Thursday, 1 December 2016
Female Filmmakers Continue to Take Centre Stage in Canada: THE SUN AT MIDNIGHT - Review By Greg Klymkiw - Whistler Film Festival 2016
The Sun at Midnight (2016)
Scr/Prd/Dir. Kirsten Carthew
Pre. Amos Scott
Eprd. Anne–Marie Gélinas
Starring: Devery Jacobs, Duane Howard
Review By Greg Klymkiw
When Lia (Devery Jacobs) is forced to live with her grandmother in the subarctic town of Fort McPherson, she's ill-prepared for the sun which never seems to set. It's a world she doesn't know and as such, she's as caught between two worlds, not unlike the glistening orb that seems to hang, so strangely to her eyes, so ever-present in the sky. She'd prefer to stay in the city with her Dad, but alas he must go off to work the mines and she needs to be with the only family she has.
There's a price to be paid for returning to roots she never felt in the first place. She carries herself with the air of a stranger and is bullied for her big-city ways. Without giving the town a chance, she makes the unwise choice to flee.
The Sun at Midnight is a sensitive, poignant, beautifully acted portrait of a young woman trying to find herself. She feels like a stranger in a strange land and yet, as the film progresses, we see her blossom into her own person in a world she comes to know as her own.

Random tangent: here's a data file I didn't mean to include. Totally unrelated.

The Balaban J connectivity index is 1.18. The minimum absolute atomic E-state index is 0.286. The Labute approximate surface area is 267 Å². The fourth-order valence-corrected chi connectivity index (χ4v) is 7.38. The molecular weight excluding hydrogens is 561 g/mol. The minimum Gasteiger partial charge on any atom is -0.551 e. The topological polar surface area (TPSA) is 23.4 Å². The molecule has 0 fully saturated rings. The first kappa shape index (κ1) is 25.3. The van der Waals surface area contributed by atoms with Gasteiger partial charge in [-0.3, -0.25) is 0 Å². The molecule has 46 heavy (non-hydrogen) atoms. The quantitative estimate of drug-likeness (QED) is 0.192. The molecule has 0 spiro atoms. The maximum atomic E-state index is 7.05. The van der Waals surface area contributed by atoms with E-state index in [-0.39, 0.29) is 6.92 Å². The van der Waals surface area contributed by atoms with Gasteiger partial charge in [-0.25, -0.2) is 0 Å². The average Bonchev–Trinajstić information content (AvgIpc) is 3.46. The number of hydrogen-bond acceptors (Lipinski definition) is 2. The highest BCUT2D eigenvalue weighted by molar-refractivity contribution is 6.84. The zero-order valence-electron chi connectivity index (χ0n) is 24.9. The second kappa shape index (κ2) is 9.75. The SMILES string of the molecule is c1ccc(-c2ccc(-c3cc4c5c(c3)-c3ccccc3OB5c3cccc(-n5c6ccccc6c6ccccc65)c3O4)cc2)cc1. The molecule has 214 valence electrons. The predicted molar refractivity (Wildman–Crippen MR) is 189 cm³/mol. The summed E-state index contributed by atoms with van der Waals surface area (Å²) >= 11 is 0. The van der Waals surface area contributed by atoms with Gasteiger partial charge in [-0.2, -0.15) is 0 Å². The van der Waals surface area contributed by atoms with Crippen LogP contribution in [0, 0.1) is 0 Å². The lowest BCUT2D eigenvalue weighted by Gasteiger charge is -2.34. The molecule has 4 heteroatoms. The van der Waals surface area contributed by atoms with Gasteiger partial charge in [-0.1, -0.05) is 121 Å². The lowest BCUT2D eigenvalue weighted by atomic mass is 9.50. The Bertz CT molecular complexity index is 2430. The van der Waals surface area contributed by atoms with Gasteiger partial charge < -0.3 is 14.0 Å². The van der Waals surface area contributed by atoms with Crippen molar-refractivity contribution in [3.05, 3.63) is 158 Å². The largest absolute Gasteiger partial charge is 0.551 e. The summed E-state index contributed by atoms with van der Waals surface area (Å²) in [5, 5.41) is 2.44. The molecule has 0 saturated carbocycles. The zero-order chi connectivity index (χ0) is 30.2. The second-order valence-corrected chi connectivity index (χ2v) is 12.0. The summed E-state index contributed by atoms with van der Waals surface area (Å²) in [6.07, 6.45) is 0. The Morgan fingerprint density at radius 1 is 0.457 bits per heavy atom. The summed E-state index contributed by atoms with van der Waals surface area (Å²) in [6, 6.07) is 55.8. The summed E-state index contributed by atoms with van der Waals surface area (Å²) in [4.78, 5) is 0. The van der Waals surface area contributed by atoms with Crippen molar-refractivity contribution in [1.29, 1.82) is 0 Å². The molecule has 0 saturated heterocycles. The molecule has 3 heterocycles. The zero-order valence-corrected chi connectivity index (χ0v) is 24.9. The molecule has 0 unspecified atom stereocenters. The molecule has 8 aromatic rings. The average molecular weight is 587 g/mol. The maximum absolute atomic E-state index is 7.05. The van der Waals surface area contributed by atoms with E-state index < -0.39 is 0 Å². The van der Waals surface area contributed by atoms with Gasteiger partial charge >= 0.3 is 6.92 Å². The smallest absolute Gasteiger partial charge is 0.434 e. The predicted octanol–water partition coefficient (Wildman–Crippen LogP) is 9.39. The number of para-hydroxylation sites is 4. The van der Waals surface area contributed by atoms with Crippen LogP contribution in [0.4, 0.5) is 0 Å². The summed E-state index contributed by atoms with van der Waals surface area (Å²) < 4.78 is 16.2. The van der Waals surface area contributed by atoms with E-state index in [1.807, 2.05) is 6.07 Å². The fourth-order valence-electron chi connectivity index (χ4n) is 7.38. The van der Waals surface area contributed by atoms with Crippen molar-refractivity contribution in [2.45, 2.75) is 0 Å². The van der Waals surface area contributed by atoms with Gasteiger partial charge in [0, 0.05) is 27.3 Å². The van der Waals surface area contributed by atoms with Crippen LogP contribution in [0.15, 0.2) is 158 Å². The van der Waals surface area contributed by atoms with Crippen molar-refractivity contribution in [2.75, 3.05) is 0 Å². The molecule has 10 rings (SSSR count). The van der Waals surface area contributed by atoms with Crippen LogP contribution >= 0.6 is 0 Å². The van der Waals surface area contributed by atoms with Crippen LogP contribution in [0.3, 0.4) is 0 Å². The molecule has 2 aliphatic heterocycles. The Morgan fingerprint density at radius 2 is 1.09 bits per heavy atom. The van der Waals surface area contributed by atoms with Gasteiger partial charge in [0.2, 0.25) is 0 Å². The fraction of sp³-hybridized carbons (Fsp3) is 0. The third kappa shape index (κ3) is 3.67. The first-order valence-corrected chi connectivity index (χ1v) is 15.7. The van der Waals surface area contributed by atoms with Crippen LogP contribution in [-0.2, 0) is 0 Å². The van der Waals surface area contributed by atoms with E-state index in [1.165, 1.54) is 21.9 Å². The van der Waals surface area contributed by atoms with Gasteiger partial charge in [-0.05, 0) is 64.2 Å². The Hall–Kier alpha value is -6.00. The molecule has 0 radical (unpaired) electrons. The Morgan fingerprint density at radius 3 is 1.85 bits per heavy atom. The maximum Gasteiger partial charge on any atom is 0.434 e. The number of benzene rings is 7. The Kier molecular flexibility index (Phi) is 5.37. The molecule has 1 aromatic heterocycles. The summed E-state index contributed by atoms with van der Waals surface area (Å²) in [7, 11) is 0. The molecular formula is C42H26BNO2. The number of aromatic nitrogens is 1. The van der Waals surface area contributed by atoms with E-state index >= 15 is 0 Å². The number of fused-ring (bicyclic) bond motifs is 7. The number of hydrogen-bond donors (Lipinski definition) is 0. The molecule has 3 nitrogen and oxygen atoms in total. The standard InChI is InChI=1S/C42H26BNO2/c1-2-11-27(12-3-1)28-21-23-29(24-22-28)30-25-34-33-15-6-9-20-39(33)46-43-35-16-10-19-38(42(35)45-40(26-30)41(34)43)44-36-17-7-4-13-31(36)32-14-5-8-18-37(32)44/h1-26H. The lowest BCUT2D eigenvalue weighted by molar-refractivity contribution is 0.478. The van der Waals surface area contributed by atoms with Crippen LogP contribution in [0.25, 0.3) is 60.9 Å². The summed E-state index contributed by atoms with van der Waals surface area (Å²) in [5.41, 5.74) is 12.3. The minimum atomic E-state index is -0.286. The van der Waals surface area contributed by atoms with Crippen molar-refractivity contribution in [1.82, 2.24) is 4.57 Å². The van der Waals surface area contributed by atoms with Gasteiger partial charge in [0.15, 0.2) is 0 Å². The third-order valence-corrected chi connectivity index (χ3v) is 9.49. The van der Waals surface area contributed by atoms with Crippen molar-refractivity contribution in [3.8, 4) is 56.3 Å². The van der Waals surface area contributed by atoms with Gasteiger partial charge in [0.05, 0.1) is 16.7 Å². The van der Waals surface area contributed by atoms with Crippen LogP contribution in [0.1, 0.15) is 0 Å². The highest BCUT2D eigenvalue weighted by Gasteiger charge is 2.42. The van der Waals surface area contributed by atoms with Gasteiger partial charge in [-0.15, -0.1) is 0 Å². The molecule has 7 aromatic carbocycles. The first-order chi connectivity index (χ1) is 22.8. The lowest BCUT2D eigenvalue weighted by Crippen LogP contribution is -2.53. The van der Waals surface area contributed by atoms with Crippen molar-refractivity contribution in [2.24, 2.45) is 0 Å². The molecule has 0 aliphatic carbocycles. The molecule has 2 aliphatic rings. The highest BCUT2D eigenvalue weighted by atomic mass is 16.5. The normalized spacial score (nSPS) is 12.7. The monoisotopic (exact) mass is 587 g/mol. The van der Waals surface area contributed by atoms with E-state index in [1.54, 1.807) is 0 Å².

It's a survival story, after all.
Lia jumps into a boat and attempts to find civilization. What she finds is a whole lotta trouble in the middle of nowhere. The elements and nature are formidable forces. So too are the less-than-friendly country-cousin hunters with an eye only on her youth and beauty.
Happily, she makes the acquaintance of Alfred (Duane Jones), a wise, old caribou hunter who takes her under his wing. They develop a deep friendship and through the course of their journey, that sun that hangs so ever-presently, becomes as natural to her as the world she rejected.
Of course, no survival tale would be complete without an ultimate challenge and when it comes, it's a lollapalooza!!! As is the film, of course.
THE FILM CORNER RATING: ***1/2
The Sun at Midnight plays at the Whistler Film Festival 2016